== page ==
The wood is cut more accurately (3mm larger). It is dried for another 30-60 days in order to reduce the water content again by around 10%.

4. Shiage-biki 仕上げ挽き

Precise, final cutting and decorating of the parts by hand.

5. Kiji-gatame 木地固め

A first coat of varnish is applied, which soaks into the wood and prevents deformation.

6. Fuki Urushi 拭き漆

The final layers of varnish and polish are applied. Depending on the product, this final step is repeated differing numbers of times until the desired thickness and colour of the lacquer is achieved.


Suitable for storing all types of tea, particularly Japanese green teas.

We recommend storing only one type of tea per tea caddy, in order to avoid mixing flavours. The container should also be filled as high as possible in order to limit the amount of oxygen trapped alongside the tea.


Lacquerware should only be cleaned with a soft cloth or sponge and mild detergent. After cleaning, thoroughly dry with a soft cloth and leave to dry naturally. Urushi lacquers prefer a relatively humid environment and may crack if stored in extremely dry conditions, therefore please use and clean lacquerware occasionally so that it can absorb moisture from the air and a damp cleaning cloth.

Product Details

Used for thousands of years in Japan to coat objects from crockery to furniture and buildings, urushi is the purified sap of the Asian lacquer tree. When dry, the lacquer is both heat and water resistant, providing protection and strength to underlying materials, very often wood, but also bamboo, paper or leather. In Japanese lacquerware itself can be referred to as urushi as well as shikki (lit. “urushi vessel”), and with the development of acrylic resin in the last century, objects coated in synthetic lacquers, such as food-safe polyurethane, are considered urushi/shikki too. Pure urushi is transparent, while the black and red lacquers most associated with urushi are achieved with the addition of mineral pigments. Over this traditional decorative details such as gold maki-e “sprinkled pictures” or raden “shell inlay” can also be applied.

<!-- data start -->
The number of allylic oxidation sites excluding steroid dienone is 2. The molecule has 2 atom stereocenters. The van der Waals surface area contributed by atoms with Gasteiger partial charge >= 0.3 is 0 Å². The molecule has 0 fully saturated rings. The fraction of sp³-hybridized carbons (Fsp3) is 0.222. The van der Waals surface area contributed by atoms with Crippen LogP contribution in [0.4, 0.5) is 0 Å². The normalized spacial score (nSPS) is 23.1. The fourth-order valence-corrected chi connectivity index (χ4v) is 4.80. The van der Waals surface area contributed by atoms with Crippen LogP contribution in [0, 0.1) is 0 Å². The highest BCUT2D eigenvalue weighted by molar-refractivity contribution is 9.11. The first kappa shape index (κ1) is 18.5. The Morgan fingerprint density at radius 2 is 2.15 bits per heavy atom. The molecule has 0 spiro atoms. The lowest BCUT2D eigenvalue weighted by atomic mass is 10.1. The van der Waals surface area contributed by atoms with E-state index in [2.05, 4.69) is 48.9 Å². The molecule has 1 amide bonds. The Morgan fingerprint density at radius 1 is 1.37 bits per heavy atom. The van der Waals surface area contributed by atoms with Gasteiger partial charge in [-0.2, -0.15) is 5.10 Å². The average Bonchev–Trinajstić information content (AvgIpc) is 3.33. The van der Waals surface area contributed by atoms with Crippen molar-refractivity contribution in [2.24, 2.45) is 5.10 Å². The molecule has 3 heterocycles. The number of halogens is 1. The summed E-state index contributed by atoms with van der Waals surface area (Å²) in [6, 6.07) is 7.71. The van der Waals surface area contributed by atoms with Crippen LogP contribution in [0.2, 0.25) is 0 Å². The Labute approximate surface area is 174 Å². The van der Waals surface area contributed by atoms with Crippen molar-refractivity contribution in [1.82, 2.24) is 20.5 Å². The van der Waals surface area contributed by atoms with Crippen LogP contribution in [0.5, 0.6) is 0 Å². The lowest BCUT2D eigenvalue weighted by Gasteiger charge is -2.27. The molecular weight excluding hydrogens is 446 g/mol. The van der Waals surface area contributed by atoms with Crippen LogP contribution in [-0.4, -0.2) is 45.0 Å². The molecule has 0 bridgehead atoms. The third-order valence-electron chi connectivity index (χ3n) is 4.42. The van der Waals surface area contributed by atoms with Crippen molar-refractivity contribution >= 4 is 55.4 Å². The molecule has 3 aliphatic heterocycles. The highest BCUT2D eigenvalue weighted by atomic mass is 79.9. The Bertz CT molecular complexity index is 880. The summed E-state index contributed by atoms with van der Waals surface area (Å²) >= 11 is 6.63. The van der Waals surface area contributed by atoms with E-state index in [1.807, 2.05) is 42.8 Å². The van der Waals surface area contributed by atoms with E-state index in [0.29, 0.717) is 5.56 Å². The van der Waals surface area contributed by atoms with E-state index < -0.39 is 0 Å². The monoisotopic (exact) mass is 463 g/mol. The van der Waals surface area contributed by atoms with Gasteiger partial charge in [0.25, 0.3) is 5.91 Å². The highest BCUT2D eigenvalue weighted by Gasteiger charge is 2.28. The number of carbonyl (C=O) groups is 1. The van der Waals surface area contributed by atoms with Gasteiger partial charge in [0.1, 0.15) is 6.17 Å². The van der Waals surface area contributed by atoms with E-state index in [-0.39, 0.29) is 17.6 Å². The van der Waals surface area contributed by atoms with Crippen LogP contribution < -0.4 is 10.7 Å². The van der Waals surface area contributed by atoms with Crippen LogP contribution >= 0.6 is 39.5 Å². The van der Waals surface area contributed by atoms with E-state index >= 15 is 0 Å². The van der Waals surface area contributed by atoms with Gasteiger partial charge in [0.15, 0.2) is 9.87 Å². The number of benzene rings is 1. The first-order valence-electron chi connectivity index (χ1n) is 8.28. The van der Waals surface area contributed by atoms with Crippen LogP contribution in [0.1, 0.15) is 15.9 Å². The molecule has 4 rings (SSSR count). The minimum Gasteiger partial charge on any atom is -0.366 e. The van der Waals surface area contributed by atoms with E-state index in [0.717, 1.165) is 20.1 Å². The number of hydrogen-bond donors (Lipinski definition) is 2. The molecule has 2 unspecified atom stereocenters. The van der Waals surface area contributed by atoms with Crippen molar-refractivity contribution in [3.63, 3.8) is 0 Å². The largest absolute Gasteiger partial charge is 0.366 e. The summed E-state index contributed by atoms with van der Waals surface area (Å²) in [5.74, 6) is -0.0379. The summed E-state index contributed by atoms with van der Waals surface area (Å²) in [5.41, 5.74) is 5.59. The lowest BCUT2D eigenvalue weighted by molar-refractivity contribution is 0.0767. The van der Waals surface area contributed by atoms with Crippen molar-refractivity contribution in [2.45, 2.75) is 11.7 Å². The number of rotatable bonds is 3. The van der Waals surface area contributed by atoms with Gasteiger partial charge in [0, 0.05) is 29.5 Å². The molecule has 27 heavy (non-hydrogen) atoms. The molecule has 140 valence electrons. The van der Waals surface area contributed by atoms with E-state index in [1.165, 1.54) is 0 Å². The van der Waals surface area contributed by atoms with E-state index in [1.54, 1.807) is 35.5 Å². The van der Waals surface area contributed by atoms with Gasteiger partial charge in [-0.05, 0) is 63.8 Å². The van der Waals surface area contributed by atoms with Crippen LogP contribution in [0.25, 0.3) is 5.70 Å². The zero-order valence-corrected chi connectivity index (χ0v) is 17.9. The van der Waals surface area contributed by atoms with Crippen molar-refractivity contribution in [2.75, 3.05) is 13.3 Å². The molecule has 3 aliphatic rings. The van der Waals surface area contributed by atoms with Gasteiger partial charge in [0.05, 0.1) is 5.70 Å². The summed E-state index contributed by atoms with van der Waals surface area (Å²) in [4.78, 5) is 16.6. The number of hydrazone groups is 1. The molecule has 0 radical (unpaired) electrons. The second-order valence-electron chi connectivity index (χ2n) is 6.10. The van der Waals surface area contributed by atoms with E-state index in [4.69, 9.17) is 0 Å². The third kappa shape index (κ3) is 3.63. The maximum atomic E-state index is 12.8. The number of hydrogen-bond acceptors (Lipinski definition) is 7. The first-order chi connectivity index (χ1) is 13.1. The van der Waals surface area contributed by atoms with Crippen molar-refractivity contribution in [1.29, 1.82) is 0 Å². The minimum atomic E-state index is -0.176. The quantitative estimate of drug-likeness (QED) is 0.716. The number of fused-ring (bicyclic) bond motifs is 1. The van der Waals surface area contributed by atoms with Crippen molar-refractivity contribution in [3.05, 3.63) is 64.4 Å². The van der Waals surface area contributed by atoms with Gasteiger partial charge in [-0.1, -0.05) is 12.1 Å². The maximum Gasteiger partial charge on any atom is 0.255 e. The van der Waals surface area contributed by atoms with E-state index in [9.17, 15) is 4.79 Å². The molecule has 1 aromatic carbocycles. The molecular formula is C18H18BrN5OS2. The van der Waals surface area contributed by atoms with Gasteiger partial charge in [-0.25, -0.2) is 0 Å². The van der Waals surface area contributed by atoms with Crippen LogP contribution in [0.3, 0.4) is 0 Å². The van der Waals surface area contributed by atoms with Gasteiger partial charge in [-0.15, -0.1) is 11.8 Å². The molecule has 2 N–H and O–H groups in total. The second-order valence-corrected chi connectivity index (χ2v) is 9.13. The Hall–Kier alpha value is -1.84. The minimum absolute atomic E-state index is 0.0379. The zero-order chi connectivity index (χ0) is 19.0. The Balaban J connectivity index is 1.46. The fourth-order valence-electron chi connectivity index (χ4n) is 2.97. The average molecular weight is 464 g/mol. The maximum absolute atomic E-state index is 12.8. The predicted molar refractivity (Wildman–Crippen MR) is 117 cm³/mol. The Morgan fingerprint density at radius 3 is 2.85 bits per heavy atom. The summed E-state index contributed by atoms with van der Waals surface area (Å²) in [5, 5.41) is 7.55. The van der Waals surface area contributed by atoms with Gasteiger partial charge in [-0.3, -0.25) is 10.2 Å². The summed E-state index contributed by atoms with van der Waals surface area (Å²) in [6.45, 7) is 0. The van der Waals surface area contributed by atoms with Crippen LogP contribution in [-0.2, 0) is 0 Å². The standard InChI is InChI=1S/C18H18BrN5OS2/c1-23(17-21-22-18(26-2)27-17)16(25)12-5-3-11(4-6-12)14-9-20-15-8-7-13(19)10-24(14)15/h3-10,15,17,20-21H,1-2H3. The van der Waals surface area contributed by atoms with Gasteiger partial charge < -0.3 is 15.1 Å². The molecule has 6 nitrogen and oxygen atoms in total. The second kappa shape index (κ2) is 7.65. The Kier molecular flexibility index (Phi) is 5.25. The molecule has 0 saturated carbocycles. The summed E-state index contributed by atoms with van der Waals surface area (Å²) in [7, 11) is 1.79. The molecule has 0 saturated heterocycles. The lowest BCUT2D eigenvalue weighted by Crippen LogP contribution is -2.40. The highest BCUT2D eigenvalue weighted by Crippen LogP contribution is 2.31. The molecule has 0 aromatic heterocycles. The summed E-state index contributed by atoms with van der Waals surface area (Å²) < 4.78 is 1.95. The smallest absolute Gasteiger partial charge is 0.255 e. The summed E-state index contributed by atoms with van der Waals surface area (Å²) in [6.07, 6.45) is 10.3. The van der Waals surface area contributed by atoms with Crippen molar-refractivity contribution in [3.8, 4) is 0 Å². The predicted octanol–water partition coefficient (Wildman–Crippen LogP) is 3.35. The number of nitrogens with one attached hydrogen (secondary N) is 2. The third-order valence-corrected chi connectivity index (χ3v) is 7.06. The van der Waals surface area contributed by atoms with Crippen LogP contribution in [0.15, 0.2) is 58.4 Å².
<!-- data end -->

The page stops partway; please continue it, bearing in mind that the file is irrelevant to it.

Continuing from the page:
Yamanaka Shikki Urushi

Ishikawa Prefecture, located on the northwestern coast of Japan, is considered the heartland of traditional Japanese arts and crafts and is home to numerous centers of high-quality urushi lacquerware production. In addition to places such as Wajima, the birthplace of Wajima-Nuri lacquer art (輪島塗), and Kanazawa, famous for its maki-e lacquer works (蒔絵) with gold and silver decorations, the village of Yamanaka has a centuries-old history of crafting wooden vessels (kiji 木地) and finishing them with urushi lacquer. The items produced are referred to as Yamanaka shikki (山中漆器) or Yamanaka lacquerware.

The production of Yamanaka shikki dates back to the arrival of a group of woodworkers from Echizen in around 1580 who specialised in the art of hikimono-kiji (挽物木地), i.e. turning wood on a lathe. The goods they produced were sold as omiyage (お土産): souvenirs to onsen tourists. These souvenirs quickly made the area famous for its high-quality lacquerware. From the end of the Edo period (1615-1868), decorative engraved woodturning (kashokubiki 加飾挽き), mastered only in Yamanaka, began to appear. Today, high-quality Yamanaka shikki are popular throughout Japan, and are appreciated as aesthetically pleasing everyday items and fine design objects.